Who can be a coach?
It is natural to consider coaching as the domain of an expert, the responsibility of the manager or part of a high-potential talent development program offered by HR. However, coaching can exist between peers within the same department or role and provide myriad benefits for both the individuals and the organization.
Peer coaching, initially developed as a way to train new teachers, has seen effective crossover into the business world. Developing peer coaching skills can have benefits for individuals and the company. It can be used in any department struggling to find ways to train new hires or support a stretched-thin manager. Additionally, since peer coaching relies on building strong, positive relationships amongst co-workers and developing competence it can act as a strategic employee engagement technique.
People who take on a helping role are often able to understand a rote process in a new way, as well as reap the feel-good benefits of facilitating an “a-ha” moment for a colleague. Coaching coworkers gives employees a chance to develop important managerial skills, or enlarge their job responsibilities for an added challenge. The most effective peer coaching relationships are built on mutual trust and confidentiality, and involve refining and building new skills and competencies that are identified early on in the relationship through use of specific objectives.
Here are four ways you can become an exceptional peer coach.
Learn to help others set specific goals. It is difficult to coach or be coached when the goals is to “Become a better widget maker.” What does better mean? What does it look like when you’re successful? How will others know you’re a better widget maker? How will you know when you’ve reached the goal? Help your colleague set specific goals for the peer-coaching relationship either by relying on the job description, manager input, or coachee self-identified skill deficiencies. The more control the coachee has over the process, the more likely he or she will be invested in the outcome.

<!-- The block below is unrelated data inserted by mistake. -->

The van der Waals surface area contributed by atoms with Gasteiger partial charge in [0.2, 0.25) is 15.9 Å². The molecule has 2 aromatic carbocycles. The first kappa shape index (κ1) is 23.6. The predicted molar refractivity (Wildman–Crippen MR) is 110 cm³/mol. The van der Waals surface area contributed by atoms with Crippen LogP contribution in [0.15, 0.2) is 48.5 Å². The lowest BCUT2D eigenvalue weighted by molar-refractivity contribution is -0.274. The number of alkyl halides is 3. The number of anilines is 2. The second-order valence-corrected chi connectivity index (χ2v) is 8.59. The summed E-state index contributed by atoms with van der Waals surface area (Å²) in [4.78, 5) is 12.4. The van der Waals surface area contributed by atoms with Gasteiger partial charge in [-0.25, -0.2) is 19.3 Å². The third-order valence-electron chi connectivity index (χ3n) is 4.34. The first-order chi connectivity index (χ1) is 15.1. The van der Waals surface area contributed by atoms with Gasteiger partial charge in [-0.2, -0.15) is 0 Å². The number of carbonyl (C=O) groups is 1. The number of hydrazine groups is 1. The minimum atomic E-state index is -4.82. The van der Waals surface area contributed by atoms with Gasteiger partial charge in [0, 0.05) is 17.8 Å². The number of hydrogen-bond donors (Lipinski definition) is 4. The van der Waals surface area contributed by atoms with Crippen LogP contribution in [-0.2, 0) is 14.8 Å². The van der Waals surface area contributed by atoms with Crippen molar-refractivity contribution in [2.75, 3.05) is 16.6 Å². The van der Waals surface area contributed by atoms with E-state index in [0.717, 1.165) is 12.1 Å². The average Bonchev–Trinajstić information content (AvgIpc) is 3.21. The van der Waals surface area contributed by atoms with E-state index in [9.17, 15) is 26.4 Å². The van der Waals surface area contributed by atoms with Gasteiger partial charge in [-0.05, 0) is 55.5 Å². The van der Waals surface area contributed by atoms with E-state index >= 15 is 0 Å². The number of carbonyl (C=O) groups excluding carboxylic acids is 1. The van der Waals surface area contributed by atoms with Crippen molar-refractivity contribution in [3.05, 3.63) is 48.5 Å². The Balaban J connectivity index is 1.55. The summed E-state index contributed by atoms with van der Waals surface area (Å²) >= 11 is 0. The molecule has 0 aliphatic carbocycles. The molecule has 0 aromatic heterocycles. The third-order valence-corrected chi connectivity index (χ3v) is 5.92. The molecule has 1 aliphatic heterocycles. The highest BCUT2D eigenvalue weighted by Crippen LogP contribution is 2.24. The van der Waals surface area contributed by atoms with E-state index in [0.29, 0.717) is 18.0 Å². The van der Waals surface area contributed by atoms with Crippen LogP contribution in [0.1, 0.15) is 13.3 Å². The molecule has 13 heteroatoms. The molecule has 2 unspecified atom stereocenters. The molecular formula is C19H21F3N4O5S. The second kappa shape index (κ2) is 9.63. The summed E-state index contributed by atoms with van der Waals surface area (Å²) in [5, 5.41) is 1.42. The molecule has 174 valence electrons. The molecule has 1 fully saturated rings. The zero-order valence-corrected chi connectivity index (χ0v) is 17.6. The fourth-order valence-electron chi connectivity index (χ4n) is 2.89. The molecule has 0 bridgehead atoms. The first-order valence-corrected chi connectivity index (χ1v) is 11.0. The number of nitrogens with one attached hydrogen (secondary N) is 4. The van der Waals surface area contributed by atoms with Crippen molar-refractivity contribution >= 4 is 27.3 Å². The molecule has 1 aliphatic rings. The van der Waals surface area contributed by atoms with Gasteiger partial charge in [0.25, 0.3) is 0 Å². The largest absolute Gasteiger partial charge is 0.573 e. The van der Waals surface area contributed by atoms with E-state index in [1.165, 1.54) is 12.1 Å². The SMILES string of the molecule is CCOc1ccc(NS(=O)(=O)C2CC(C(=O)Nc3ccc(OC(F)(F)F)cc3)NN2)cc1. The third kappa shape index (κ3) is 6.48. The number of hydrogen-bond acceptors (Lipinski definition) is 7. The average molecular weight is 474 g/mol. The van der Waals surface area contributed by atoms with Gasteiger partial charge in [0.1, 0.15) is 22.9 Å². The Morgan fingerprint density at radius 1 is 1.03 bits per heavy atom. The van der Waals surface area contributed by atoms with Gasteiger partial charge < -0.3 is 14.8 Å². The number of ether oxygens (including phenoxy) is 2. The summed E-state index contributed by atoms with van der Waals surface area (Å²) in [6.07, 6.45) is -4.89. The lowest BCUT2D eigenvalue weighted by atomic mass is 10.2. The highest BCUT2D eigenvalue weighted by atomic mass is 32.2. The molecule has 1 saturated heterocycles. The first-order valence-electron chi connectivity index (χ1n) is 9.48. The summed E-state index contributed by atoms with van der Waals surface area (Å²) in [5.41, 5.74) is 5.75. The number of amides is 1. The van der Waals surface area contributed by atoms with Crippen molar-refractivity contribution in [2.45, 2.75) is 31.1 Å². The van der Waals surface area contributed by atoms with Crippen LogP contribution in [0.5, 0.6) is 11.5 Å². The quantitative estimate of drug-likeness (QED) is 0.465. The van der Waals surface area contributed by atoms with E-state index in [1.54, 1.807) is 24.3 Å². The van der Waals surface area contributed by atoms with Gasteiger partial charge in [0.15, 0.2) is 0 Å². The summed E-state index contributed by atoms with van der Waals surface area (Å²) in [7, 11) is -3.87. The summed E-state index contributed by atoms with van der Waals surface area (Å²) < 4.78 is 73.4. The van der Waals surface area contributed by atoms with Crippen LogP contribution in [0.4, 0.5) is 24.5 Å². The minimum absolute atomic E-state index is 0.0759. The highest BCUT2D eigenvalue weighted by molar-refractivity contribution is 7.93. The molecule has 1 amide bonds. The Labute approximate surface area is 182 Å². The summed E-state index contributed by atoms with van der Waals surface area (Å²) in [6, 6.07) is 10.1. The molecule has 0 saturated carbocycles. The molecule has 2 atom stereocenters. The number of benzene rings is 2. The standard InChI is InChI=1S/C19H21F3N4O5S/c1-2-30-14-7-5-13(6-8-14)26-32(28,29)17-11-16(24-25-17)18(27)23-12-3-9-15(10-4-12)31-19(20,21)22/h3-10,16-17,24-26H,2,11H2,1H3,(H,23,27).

Learn to ask open-ended questions. Correctly identifying the error the coachee is making isn’t the point of a coaching session. Instead, developing possibilities for solutions, identifying what led to to the error, or what assumptions are being made are much more crucial. Taking a non-judgemental stance and asking questions such as “How did you determine that would be your next step?” “How can you improve on this for next time?” “What did you learn from this?”
Develop a non-evaluative attitude. Taking on a coaching role does not give you more power over your colleagues and as such you should not be evaluating their work as “good” or “bad.” However, any time someone is given feedback it is instinctive to feel defensive. Rather than asking “Why did you…” questions that push your colleague toward justifying their actions, use questions that help diffuse tension such as “what evidence did you use for that decision.”
Develop a reflective mindset. In his book Rules for Radicals, Saul Alinsky wrote, “Most people do not accumulate a body of experience. Most people go through life undergoing a series of happenings, which pass through their systems undigested. Happenings become experiences when they are digested, when they are reflected on, related to general patterns and synthesized.” How do you create your own reflective habits? What open-ended questions do you ask yourself? Set aside time during your week to process your own experiences and consider areas of growth as well.
For Further Reading.
Peer Coaching. R. Ladyshewsky (2014). Chapter 20 in The Complete Handbook of Coaching.
Honing your skills as a peer coach. S. Friedman (2010). Harvard Business Review.
This post was initially published on LinkedIn on August 6, 2015.